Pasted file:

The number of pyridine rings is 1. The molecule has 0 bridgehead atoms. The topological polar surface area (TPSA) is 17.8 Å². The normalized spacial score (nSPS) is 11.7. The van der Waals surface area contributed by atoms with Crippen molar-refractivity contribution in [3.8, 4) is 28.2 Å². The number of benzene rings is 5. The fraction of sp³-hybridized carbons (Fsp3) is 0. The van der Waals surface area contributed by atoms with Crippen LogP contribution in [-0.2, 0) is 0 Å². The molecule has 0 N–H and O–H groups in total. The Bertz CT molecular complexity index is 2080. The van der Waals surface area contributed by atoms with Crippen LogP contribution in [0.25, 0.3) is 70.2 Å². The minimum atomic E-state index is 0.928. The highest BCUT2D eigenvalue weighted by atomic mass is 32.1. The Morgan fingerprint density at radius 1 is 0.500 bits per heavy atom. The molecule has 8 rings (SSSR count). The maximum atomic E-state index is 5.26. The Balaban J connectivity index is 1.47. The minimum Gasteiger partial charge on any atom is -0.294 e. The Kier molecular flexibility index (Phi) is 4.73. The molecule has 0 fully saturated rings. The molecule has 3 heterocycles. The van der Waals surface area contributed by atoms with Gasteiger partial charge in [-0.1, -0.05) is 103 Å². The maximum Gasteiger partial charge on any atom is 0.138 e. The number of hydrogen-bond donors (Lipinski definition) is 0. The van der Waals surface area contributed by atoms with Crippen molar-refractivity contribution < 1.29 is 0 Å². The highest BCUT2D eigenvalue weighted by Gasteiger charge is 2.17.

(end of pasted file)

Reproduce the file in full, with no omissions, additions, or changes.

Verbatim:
The number of pyridine rings is 1. The molecule has 0 bridgehead atoms. The topological polar surface area (TPSA) is 17.8 Å². The normalized spacial score (nSPS) is 11.7. The van der Waals surface area contributed by atoms with Crippen molar-refractivity contribution in [3.8, 4) is 28.2 Å². The number of benzene rings is 5. The fraction of sp³-hybridized carbons (Fsp3) is 0. The van der Waals surface area contributed by atoms with Crippen LogP contribution in [-0.2, 0) is 0 Å². The molecule has 0 N–H and O–H groups in total. The Bertz CT molecular complexity index is 2080. The van der Waals surface area contributed by atoms with Crippen LogP contribution in [0.25, 0.3) is 70.2 Å². The minimum atomic E-state index is 0.928. The highest BCUT2D eigenvalue weighted by atomic mass is 32.1. The Morgan fingerprint density at radius 1 is 0.500 bits per heavy atom. The molecule has 8 rings (SSSR count). The maximum atomic E-state index is 5.26. The Balaban J connectivity index is 1.47. The minimum Gasteiger partial charge on any atom is -0.294 e. The Kier molecular flexibility index (Phi) is 4.73. The molecule has 0 fully saturated rings. The molecule has 3 heterocycles. The van der Waals surface area contributed by atoms with Gasteiger partial charge in [-0.1, -0.05) is 103 Å². The maximum Gasteiger partial charge on any atom is 0.138 e. The number of hydrogen-bond donors (Lipinski definition) is 0. The van der Waals surface area contributed by atoms with Crippen molar-refractivity contribution < 1.29 is 0 Å². The highest BCUT2D eigenvalue weighted by Gasteiger charge is 2.17.